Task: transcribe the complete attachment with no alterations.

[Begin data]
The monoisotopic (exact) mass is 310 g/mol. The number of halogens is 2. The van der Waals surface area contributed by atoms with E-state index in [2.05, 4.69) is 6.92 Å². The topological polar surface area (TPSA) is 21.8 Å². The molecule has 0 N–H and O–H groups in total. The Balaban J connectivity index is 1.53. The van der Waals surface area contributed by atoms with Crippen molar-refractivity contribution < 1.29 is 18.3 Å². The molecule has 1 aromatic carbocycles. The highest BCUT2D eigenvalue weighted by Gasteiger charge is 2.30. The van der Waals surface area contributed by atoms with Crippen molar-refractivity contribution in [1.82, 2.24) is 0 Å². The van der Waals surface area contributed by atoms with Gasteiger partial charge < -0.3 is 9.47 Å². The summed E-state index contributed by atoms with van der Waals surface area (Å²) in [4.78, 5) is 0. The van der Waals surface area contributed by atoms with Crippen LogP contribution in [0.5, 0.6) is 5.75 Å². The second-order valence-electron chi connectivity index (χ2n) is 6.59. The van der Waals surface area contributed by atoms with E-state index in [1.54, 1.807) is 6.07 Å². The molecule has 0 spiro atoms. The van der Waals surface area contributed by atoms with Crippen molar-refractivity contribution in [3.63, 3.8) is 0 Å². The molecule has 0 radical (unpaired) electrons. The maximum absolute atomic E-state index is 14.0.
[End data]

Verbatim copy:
The monoisotopic (exact) mass is 310 g/mol. The number of halogens is 2. The van der Waals surface area contributed by atoms with E-state index in [2.05, 4.69) is 6.92 Å². The topological polar surface area (TPSA) is 21.8 Å². The molecule has 0 N–H and O–H groups in total. The Balaban J connectivity index is 1.53. The van der Waals surface area contributed by atoms with Crippen molar-refractivity contribution < 1.29 is 18.3 Å². The molecule has 1 aromatic carbocycles. The highest BCUT2D eigenvalue weighted by Gasteiger charge is 2.30. The van der Waals surface area contributed by atoms with Crippen molar-refractivity contribution in [1.82, 2.24) is 0 Å². The van der Waals surface area contributed by atoms with Gasteiger partial charge < -0.3 is 9.47 Å². The summed E-state index contributed by atoms with van der Waals surface area (Å²) in [4.78, 5) is 0. The van der Waals surface area contributed by atoms with Crippen LogP contribution in [0.5, 0.6) is 5.75 Å². The second-order valence-electron chi connectivity index (χ2n) is 6.59. The van der Waals surface area contributed by atoms with E-state index in [1.54, 1.807) is 6.07 Å². The molecule has 0 spiro atoms. The van der Waals surface area contributed by atoms with Crippen molar-refractivity contribution in [3.63, 3.8) is 0 Å². The molecule has 0 radical (unpaired) electrons. The maximum absolute atomic E-state index is 14.0.